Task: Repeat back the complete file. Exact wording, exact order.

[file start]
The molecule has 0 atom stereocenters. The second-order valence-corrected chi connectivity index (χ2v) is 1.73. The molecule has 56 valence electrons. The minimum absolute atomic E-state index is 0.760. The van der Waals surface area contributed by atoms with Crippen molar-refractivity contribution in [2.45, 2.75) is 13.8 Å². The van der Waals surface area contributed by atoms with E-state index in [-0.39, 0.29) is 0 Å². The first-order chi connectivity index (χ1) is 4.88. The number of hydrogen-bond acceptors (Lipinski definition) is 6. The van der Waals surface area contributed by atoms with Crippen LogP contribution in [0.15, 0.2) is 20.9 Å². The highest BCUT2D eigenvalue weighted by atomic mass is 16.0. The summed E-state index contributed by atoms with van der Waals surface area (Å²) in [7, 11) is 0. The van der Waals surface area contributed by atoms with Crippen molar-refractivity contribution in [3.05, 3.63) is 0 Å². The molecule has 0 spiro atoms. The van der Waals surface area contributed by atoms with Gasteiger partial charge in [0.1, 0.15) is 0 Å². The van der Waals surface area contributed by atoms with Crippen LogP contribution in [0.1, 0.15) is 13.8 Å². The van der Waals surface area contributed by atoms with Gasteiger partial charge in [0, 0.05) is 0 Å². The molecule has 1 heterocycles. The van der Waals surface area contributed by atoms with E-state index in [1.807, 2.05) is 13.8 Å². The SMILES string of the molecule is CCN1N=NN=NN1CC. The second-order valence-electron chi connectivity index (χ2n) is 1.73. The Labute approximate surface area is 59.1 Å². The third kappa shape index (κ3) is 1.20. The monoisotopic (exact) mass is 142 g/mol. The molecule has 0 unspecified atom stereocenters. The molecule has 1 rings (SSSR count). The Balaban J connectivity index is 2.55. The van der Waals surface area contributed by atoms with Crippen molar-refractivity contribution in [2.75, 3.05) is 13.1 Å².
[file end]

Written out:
The molecule has 0 atom stereocenters. The second-order valence-corrected chi connectivity index (χ2v) is 1.73. The molecule has 56 valence electrons. The minimum absolute atomic E-state index is 0.760. The van der Waals surface area contributed by atoms with Crippen molar-refractivity contribution in [2.45, 2.75) is 13.8 Å². The van der Waals surface area contributed by atoms with E-state index in [-0.39, 0.29) is 0 Å². The first-order chi connectivity index (χ1) is 4.88. The number of hydrogen-bond acceptors (Lipinski definition) is 6. The van der Waals surface area contributed by atoms with Crippen LogP contribution in [0.15, 0.2) is 20.9 Å². The highest BCUT2D eigenvalue weighted by atomic mass is 16.0. The summed E-state index contributed by atoms with van der Waals surface area (Å²) in [7, 11) is 0. The van der Waals surface area contributed by atoms with Crippen molar-refractivity contribution in [3.05, 3.63) is 0 Å². The molecule has 0 spiro atoms. The van der Waals surface area contributed by atoms with Gasteiger partial charge in [0.1, 0.15) is 0 Å². The van der Waals surface area contributed by atoms with Crippen LogP contribution in [0.1, 0.15) is 13.8 Å². The van der Waals surface area contributed by atoms with Gasteiger partial charge in [0, 0.05) is 0 Å². The molecule has 1 heterocycles. The van der Waals surface area contributed by atoms with E-state index in [1.807, 2.05) is 13.8 Å². The SMILES string of the molecule is CCN1N=NN=NN1CC. The second-order valence-electron chi connectivity index (χ2n) is 1.73. The Labute approximate surface area is 59.1 Å². The third kappa shape index (κ3) is 1.20. The monoisotopic (exact) mass is 142 g/mol. The molecule has 0 unspecified atom stereocenters. The molecule has 1 rings (SSSR count). The Balaban J connectivity index is 2.55. The van der Waals surface area contributed by atoms with Crippen molar-refractivity contribution in [2.75, 3.05) is 13.1 Å².